It’d take four weeks of intensive care for doctors to give the OK for Nathan’s leave though he’d made his way back to body en-route to the hospital. It’d take years before he could get over what happened to him that day at school, however this was the first of many such experiences for Nathan, an extraordinary ability to lift above his own body. With it, he had no idea what he could achieve.

Things certainly didn’t get any easier. Throughout the evolving chapters of his life, Nathan found himself in varying levels of stress and anxiety as we do. Unlike each of us, however, he met increased stress with a fast launch from his body, a quick and startling experience of gold and silver hues before rescinding back to bones. Things got out of control fast, and soon his bouts to keep himself inside himself weren’t limited by much at all. By 20, Nathan could barely sneeze without jolting from his body, lingering above for a few moments, and returning from whence he came.

By 25, Nathan was sick of that shit. He’d undergone intense therapy, spoken with specialists. Each told him it was all in his head, that his vitals remained unchanged during his temporary paralysis. He was given a cocktail of pills that made him lethargic and empty, emptier than his body felt without his presence. Nathan spoke with two friends about his condition, who in turn recoiled and excused themselves from his friendship. Soon, most people knew about Nathan and disregarded him as another crazy in a sea of nuts. Alone and without answers, Nathan turned to death as a way out from his situation.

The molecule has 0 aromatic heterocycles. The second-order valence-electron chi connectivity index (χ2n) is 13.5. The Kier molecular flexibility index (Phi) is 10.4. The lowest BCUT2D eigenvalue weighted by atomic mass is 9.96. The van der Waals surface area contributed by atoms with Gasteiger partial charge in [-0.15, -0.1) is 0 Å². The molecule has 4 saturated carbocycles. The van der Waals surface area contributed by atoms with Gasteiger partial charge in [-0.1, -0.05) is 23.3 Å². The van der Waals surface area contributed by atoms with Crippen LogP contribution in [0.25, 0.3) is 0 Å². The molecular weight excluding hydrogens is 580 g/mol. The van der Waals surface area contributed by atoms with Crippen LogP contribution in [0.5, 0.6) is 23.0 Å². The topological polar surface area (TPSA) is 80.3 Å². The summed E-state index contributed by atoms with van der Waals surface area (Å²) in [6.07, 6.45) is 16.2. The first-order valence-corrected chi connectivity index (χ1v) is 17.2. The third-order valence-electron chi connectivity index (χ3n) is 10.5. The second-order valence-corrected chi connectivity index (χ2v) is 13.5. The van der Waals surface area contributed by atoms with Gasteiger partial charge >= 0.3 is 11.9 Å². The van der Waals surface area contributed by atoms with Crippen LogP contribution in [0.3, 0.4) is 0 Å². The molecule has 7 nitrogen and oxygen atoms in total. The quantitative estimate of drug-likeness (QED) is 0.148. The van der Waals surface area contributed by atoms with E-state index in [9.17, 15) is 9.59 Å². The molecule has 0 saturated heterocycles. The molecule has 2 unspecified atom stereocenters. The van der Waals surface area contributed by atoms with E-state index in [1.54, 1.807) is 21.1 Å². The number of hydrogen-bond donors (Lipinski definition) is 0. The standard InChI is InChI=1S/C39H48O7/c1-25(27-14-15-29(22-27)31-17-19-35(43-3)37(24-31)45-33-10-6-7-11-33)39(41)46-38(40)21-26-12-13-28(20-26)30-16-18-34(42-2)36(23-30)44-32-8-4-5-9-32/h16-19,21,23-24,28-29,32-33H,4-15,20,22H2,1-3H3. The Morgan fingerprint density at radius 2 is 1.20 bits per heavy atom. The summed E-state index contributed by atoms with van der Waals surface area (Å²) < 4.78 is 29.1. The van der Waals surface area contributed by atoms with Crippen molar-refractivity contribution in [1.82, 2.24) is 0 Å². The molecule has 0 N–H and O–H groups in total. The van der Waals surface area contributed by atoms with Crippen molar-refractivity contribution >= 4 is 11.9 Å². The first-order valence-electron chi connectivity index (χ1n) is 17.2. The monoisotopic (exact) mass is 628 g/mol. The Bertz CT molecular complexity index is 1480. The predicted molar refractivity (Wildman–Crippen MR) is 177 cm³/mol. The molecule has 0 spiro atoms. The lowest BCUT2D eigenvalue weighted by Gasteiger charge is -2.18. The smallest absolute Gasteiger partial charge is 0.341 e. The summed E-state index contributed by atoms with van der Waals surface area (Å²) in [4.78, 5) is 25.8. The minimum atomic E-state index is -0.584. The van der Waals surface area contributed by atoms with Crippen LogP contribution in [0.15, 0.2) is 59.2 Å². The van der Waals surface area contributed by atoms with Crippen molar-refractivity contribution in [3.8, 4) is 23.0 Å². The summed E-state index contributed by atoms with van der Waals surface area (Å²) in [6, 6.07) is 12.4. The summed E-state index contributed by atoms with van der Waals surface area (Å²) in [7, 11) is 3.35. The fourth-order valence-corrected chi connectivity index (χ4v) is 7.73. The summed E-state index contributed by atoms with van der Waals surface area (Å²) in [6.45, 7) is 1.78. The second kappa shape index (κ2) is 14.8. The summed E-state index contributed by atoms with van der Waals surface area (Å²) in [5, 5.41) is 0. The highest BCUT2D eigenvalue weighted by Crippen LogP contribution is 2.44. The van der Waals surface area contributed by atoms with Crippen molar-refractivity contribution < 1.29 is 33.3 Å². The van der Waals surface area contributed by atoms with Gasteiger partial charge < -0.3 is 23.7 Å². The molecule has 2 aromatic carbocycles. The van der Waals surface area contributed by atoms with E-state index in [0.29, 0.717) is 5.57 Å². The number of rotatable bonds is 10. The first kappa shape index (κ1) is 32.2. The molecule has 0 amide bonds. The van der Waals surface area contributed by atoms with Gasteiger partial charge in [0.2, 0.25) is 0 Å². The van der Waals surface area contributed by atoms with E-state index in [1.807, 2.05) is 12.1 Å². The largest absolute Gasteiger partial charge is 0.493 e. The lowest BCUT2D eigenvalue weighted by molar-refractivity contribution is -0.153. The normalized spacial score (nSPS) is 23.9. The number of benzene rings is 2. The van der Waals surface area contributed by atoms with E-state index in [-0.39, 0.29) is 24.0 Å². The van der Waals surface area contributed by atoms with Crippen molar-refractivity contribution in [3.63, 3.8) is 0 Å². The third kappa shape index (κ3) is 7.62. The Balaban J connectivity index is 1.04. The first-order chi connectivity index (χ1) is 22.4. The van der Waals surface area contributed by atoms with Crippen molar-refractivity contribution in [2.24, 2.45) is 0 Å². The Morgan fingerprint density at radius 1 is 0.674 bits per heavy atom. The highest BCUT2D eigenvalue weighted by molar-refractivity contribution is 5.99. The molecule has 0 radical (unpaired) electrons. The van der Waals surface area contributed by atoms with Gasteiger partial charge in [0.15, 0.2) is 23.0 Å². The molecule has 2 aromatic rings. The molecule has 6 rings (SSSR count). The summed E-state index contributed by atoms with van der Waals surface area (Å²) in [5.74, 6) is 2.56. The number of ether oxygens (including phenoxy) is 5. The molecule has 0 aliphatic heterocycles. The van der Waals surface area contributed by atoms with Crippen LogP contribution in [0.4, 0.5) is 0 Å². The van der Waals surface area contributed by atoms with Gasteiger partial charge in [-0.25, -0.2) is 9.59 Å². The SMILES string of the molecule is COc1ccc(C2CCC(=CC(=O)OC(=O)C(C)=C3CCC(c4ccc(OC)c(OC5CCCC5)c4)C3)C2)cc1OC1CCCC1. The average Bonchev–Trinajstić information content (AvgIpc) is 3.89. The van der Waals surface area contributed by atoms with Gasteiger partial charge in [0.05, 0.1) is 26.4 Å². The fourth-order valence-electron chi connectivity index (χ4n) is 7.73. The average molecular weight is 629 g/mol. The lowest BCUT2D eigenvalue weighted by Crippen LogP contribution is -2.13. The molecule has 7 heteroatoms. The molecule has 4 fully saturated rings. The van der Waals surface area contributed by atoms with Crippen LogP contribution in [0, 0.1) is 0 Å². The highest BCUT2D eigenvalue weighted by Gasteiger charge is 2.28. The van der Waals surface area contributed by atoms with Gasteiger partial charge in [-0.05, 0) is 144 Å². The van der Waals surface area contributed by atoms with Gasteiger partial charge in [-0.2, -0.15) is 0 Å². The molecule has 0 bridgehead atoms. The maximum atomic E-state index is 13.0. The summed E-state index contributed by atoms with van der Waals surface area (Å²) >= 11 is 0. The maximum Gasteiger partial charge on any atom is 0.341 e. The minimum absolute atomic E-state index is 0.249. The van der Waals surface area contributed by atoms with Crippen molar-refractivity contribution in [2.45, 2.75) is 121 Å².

There were always problems. Something always went wrong. How does a train manage to stop in time? How did he manage to wake up refreshed after swallowing a bottle of pills and bleach the night before? Life clung to Nathan, only offering him moments of freedom before he had to return. It wasn’t fair. Everybody else could die when they wanted – or when they didn’t – but Nathan was stuck between worlds. If there was a way out, however, Nathan was determined to find it.

He began exploring peculiar interests, namely cursed household items like dolls, paintings, furniture, or anything else that might bring with it untimely death. Each piece was rigorously researched, fact separated from fiction, and purchased with the excitement of a kid in a candy store. Each mirror, each painting, each accent was accompanied by a twisted story of death and decay, suffering and murder, trapped souls and lost loves, curses and karma. Yes, when he leered into a mirror supposedly responsible for five deaths, Nathan was met with the undeniable presence of a mother and daughter who seemed to have been stabbed quite a bit. But who cared? The showboats only worked to make Nathan jealous with their silverless, lifeless eyes – those jerks.